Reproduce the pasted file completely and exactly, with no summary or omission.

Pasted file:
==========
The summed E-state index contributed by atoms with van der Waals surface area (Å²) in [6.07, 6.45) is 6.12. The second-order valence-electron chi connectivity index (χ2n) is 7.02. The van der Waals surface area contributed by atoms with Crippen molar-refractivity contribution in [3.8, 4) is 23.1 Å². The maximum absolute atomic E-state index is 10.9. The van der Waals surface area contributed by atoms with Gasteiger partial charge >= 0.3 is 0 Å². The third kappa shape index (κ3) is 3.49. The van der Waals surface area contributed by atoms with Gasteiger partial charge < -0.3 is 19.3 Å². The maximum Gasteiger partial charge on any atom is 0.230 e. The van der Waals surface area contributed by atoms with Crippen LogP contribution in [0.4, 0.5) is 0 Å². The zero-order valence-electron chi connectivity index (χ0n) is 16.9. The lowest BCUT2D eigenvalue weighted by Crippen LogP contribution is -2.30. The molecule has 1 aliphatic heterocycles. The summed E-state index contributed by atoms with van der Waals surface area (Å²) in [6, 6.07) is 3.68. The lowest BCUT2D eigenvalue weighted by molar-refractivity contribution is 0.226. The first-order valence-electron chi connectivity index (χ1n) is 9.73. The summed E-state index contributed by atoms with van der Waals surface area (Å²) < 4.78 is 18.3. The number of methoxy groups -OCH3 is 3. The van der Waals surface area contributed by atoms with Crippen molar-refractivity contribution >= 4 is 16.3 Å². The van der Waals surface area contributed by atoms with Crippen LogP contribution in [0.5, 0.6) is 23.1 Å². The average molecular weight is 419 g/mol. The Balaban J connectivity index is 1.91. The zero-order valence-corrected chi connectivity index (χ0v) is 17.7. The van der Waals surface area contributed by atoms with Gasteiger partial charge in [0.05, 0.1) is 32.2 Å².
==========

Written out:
The summed E-state index contributed by atoms with van der Waals surface area (Å²) in [6.07, 6.45) is 6.12. The second-order valence-electron chi connectivity index (χ2n) is 7.02. The van der Waals surface area contributed by atoms with Crippen molar-refractivity contribution in [3.8, 4) is 23.1 Å². The maximum absolute atomic E-state index is 10.9. The van der Waals surface area contributed by atoms with Gasteiger partial charge >= 0.3 is 0 Å². The third kappa shape index (κ3) is 3.49. The van der Waals surface area contributed by atoms with Gasteiger partial charge < -0.3 is 19.3 Å². The maximum Gasteiger partial charge on any atom is 0.230 e. The van der Waals surface area contributed by atoms with Crippen LogP contribution in [0.4, 0.5) is 0 Å². The zero-order valence-electron chi connectivity index (χ0n) is 16.9. The lowest BCUT2D eigenvalue weighted by Crippen LogP contribution is -2.30. The molecule has 1 aliphatic heterocycles. The summed E-state index contributed by atoms with van der Waals surface area (Å²) in [6, 6.07) is 3.68. The lowest BCUT2D eigenvalue weighted by molar-refractivity contribution is 0.226. The first-order valence-electron chi connectivity index (χ1n) is 9.73. The summed E-state index contributed by atoms with van der Waals surface area (Å²) < 4.78 is 18.3. The number of methoxy groups -OCH3 is 3. The van der Waals surface area contributed by atoms with Crippen molar-refractivity contribution >= 4 is 16.3 Å². The van der Waals surface area contributed by atoms with Crippen LogP contribution in [0.5, 0.6) is 23.1 Å². The average molecular weight is 419 g/mol. The Balaban J connectivity index is 1.91. The zero-order valence-corrected chi connectivity index (χ0v) is 17.7. The van der Waals surface area contributed by atoms with Gasteiger partial charge in [0.05, 0.1) is 32.2 Å².